- 1 Pronounce
- 2 Pronouncing 'ch'
- 3 How do you write <ß>?
- 4 Do you have any good links to help with improving reading/listening skills?
- 5 could you give some indication of time phrases?
- 6 Translations
- 7 Standard pronunciation
- 8 Article of Dienstagnacht
- 9 akkusativ and dativ
- 10 Practice writting skills
- 11 please translate to english
- 12 Why Not Accusative?
- 13 pronounce"ch"
- 14 Please complete all the undeveloped lessons
Q:How do you say German ß
A: The symbol is equivalent to "ss". See Eszett.
A (revised): To make it more clear on the pronouncion part, it is pronounced like the ending of "nice."
How do you know when to pronounce 'ch' as shh or as hhhhhc? -- 17:55, 23 May 2006 (UTC)
A lot of the time, when you have sch, it makes a shh sound. Otherwise, it is mostly hhhhhc. There are exceptions though. -- 16:28 EST, 25 May 2006 (UTC)
A (revised): The hhhhhc is after a, o, u, au. The shh is after e, i, ä, ö, ü, äu, ei and i.e. However the real "sh" sound is made by sch. -- Je suis 05:19, 29 May 2006 (UTC)
- I (as a native speaker) never pronounce "ch" like shh and I always pronounce "sch" like sh. In some local accents "ch" is pronounced like "sch" but those are local accents. There are differences in the pronunciation of "ch" depending on the vowel before it but my advice would be not to worry about it. --Martin Kraus (talk) 18:28, 23 June 2010 (UTC)
How do you write <ß>?
Could someone point me in the direction of an article explaining how to handwrite <ß>? I don't know how to make <ß> look different from <B>. Thanks!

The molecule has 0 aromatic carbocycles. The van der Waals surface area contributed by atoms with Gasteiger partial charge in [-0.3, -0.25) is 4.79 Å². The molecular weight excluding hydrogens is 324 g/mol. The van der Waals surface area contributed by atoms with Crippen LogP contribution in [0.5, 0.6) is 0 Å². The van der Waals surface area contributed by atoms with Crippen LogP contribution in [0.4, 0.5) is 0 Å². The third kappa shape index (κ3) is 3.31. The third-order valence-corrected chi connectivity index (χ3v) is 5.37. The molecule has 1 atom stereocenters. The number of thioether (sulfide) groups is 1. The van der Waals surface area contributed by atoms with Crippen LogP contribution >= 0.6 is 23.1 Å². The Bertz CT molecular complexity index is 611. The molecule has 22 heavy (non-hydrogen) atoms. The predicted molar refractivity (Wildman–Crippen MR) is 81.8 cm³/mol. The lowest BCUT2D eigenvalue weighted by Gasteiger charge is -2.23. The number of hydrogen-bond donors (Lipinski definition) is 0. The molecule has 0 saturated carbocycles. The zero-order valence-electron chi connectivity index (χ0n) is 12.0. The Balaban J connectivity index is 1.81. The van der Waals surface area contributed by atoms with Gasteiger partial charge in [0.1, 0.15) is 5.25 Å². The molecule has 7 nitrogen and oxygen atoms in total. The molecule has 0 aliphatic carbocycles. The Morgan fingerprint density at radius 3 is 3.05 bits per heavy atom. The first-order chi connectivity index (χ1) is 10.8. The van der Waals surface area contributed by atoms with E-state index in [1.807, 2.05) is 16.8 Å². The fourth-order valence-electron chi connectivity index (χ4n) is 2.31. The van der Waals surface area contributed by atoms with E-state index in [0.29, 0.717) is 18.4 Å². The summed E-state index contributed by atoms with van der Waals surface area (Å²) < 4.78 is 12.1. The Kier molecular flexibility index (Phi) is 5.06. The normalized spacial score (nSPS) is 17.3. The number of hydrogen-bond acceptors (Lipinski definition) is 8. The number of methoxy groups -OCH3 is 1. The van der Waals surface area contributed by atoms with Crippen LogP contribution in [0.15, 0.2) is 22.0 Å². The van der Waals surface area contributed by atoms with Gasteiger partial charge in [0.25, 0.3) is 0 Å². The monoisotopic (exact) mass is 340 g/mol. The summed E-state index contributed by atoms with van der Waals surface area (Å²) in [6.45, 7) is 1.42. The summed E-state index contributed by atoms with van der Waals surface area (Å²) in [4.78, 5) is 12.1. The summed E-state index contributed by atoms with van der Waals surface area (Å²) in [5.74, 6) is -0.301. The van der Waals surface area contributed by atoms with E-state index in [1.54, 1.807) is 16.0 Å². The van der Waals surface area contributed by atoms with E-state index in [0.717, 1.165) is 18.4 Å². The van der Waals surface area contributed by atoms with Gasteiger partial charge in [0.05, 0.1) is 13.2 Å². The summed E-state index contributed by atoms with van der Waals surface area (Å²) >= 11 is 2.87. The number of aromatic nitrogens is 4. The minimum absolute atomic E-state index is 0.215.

A : On Windows/PC use Alt+225 using numeric keyboard. -- AwenStormFool 11:19, 06 October 2006 (UTC)
A when writing "B" I beginn with a vertical stroke at the top and stop at exactly at the line. Then the right part is added, beginning again at the top. The result is a bit edged. "ß" starts at the bottom (some mms below the line, that's probably most important), and is then drawn without any stop, what makes it look curvy at the top. You can see this very cleary in these pictures:
hope that helps... --Tigerdrake 18:44, 5 August 2007 (UTC) (German native speaker)
A There is a second way to write this. Here you have a picture of this one:
- In http://ilovelanguages.com/index.php?category=Languages%7CBy+Language%7CGerman you have directory of resources for the German language. If you don't find them useful, try asking in a language forum like unilang.org or performing a google search with terms you expect to appear in the results (eg, add "grammar" or "excercises" or whatever)--Pfc432 04:06, 15 April 2007 (UTC)
could you give some indication of time phrases?
Q: I know there is a note about where time is placed in a sentence, but what case are time phrases usually given in? And what about 'seit' ?
- A: In a sentence, time can be placed wherever you want. However, it's customary to use the order Temporal, Kausal, Modal, Lokal, when you have more than one complement in a predicate. In that case, the first complement should be the on indicating time (eg. Ich bin gestern nach München gefahren. instead of 'nach München gefahren gestern').
- Time phrases are usually given in Akusativ. Eg, Jeden Tag gehe ich arbeiten.
- The preposition Seit always requires Dativ. So, we say: Seit einem Jahr besuche ich die Wikipedia.
- Hope this helps. --Pfc432 04:03, 15 April 2007 (UTC)
Q: Is there anyone who can maybe tell me a few tiny German phrases? As in writing, how do you say "Shh!" or "Hahaha!" ??? I know they differ in languages. Danke! <3 -t
- A: In German you also use "Hahaha" to signify laughter. Alternatively, it could also be "hehehe", or a more giggly "hihihi", or a Santa Claus-y "hohoho", depending on the specific sound of the laughter you want to emulate. "Shh!" (as in telling someone to be silent) can be "Sch!" (sounds the same) or "Psst!". "Shh" to soothe someone is also "Sch" in German. 188.8.131.52 (talk) 21:14, 13 March 2008 (UTC)